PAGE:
Data: Ugh or A-ha?

Tracy Yarchi, English Teacher, grade 12

Data. Ugh. This might be an initial reaction to looking at test results.  For me it’s a mixed response.  On one hand I’m excited to see how well my students performed, and on the other, I dread considering what it means if the results are mediocre at best.  Though I didn’t participate in last years PARCC ELA assessments since I teach 12th grade, I still gather and interpret data from my senior AP English test results and of course my embedded formative and summative tests. The reality is that data tells us how our individual students are learning, and how well we are doing.  Data consideration doesn’t have to be a grim experience, though.

To make data interpretation more meaningful than dreadful consider the following tips:

  1. Take responsibility for the results.  If you take ownership of the results whether you are reading last year’s spring assessment data or a current formative assessment findings, be accountable.
  2. Interpret data with at least one other colleague.  This could be a teacher who teaches  your same content and grade level, or you could meet with a vertical team in your  content area from 2-3 grade levels.
  3. Brainstorm some questions ahead of time to determine what you are looking for or allow the data to spark questions for discussion.  No matter what, studying data should raise questions related to the findings.  Allow the questions to lead into discussion.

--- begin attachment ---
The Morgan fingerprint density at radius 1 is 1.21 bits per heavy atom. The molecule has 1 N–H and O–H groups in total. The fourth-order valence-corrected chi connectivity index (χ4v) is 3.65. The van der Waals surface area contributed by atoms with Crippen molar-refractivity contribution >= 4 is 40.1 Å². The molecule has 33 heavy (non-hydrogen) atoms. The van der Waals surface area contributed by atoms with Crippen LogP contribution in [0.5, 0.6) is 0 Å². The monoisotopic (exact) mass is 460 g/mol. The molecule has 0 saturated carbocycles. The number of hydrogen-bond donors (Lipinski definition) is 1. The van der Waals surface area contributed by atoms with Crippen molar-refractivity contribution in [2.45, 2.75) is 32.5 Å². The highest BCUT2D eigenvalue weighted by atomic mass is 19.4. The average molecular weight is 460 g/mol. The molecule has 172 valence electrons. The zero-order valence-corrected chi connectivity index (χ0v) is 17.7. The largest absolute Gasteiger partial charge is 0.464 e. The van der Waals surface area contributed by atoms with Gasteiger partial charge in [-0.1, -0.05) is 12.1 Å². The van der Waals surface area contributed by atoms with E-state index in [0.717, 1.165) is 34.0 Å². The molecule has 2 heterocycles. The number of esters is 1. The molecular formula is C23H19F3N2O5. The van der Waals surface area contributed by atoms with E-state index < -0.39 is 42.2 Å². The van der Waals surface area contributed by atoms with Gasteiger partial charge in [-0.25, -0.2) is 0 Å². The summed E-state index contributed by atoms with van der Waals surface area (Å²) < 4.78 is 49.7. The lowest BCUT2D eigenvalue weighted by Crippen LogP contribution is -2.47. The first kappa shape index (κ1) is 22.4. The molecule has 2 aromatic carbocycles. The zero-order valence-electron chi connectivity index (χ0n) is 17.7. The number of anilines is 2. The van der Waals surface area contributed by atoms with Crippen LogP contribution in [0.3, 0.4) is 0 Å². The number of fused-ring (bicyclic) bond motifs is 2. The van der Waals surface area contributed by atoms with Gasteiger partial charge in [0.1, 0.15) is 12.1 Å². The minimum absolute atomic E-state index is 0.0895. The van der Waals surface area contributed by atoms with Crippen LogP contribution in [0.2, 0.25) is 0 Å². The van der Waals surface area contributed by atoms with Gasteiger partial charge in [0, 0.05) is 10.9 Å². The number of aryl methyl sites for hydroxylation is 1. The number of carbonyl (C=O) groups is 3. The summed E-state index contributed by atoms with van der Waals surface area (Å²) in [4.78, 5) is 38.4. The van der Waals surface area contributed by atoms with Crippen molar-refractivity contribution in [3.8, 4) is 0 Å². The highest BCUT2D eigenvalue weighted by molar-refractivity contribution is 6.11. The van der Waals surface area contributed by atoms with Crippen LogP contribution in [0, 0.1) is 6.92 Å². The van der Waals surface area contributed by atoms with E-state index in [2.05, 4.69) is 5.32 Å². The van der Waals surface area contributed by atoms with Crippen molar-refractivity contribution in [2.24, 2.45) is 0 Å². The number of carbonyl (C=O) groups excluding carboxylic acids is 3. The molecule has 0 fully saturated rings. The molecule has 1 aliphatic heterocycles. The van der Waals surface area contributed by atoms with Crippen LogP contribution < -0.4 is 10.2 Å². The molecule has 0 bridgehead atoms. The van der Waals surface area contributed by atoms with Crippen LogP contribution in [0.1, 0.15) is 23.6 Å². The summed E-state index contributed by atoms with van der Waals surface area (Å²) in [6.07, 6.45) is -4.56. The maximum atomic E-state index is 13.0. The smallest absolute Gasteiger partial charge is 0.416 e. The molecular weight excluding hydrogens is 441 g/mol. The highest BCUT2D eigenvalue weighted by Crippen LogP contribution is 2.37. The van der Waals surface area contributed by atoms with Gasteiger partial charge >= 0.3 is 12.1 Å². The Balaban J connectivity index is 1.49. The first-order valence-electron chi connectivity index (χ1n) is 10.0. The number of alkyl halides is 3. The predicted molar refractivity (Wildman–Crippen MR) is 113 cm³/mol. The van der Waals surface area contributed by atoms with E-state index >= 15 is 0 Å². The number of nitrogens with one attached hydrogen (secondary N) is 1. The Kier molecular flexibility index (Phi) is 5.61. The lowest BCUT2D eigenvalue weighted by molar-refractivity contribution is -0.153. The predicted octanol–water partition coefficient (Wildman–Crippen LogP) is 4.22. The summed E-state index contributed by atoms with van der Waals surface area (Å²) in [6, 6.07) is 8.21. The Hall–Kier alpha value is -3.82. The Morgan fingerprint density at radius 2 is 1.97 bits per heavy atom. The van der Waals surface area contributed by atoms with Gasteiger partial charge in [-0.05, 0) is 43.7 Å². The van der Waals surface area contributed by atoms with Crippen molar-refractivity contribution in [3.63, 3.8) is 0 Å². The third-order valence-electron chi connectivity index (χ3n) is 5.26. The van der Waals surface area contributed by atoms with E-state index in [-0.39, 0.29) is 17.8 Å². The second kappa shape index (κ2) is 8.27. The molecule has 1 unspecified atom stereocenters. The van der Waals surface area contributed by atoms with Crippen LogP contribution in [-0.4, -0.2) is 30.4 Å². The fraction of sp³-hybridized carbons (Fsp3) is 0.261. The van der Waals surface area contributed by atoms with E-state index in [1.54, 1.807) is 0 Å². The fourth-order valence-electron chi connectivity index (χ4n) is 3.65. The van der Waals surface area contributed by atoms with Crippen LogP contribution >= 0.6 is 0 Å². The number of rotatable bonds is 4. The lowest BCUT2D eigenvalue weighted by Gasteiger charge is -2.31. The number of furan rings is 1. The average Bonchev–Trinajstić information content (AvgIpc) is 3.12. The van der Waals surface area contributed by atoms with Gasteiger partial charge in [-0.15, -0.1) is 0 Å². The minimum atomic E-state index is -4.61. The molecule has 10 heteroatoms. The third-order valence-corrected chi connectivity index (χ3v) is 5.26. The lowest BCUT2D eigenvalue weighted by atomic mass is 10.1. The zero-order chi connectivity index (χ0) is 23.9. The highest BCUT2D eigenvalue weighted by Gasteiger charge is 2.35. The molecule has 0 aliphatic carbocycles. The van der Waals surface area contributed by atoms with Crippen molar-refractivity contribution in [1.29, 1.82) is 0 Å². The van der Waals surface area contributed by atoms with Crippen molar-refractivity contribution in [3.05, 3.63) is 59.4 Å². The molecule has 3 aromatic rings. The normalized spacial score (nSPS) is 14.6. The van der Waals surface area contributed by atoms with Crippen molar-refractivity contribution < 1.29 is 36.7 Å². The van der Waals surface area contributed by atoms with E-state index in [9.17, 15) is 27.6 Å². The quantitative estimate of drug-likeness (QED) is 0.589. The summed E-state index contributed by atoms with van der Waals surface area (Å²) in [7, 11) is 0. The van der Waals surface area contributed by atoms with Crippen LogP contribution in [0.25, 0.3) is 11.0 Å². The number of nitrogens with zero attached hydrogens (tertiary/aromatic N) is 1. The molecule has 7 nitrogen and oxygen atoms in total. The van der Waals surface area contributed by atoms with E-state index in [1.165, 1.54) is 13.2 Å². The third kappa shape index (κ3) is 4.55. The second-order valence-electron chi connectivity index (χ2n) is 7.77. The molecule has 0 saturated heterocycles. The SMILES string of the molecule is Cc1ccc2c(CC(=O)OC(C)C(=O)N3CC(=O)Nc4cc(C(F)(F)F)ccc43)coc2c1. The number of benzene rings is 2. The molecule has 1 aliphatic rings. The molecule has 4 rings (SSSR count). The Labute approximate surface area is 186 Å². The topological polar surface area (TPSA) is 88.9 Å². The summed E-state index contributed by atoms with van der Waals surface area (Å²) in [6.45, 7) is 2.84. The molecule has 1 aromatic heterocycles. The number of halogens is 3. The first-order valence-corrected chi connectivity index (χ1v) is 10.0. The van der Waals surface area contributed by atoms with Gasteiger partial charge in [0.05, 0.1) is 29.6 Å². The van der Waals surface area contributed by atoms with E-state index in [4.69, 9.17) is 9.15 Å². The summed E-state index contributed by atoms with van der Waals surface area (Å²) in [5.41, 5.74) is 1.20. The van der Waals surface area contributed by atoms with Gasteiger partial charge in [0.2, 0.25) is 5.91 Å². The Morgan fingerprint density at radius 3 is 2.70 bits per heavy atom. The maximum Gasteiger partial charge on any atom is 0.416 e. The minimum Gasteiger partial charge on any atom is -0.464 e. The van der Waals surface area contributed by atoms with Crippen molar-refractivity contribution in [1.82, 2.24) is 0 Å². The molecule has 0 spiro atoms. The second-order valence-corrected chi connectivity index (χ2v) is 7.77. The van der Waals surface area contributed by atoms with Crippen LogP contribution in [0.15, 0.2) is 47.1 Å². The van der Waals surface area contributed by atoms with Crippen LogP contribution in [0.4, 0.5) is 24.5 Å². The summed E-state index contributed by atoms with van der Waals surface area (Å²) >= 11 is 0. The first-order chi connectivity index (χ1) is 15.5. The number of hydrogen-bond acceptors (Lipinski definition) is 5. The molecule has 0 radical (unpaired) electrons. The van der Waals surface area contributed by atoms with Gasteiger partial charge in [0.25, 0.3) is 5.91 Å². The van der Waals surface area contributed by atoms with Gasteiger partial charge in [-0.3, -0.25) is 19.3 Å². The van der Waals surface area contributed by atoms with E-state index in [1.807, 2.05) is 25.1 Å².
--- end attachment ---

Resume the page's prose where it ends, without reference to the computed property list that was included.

4. Steer the conversation toward what you can do to change your instruction and approach. Sometimes we want to place blame on outside forces, but there is nothing we can do about difficult home situations, politics and culture.
  5. Track questions and topics for future meetings, study and reflection reference. Keep minutes of the discussion and questions in a google doc. or somewhere for everyone to access and for the next steps.
  6. Determine the relationship between skills assessed and standards taught. Maybe look closer at the standard to be certain we understand them before reapproaching.
  7. Focus on one specific problem area at a time. Maybe students should practice reading and writing in response to the text.  I felt like I discovered a diamond mine when I realized my seniors needed practice with understanding writing prompt complexity. They were strong readers and writers, but tripped over the prompts until we practiced dismantling them.

Remember our teaching strategies are what need to also change, not just student test results.  So many times we want to share and talk about successful projects, but rarely are we sharing discussion protocols, tips for writing instruction or close reading activities.  So, ultimately consider best practice sharing and researching for effectively addressing problem areas.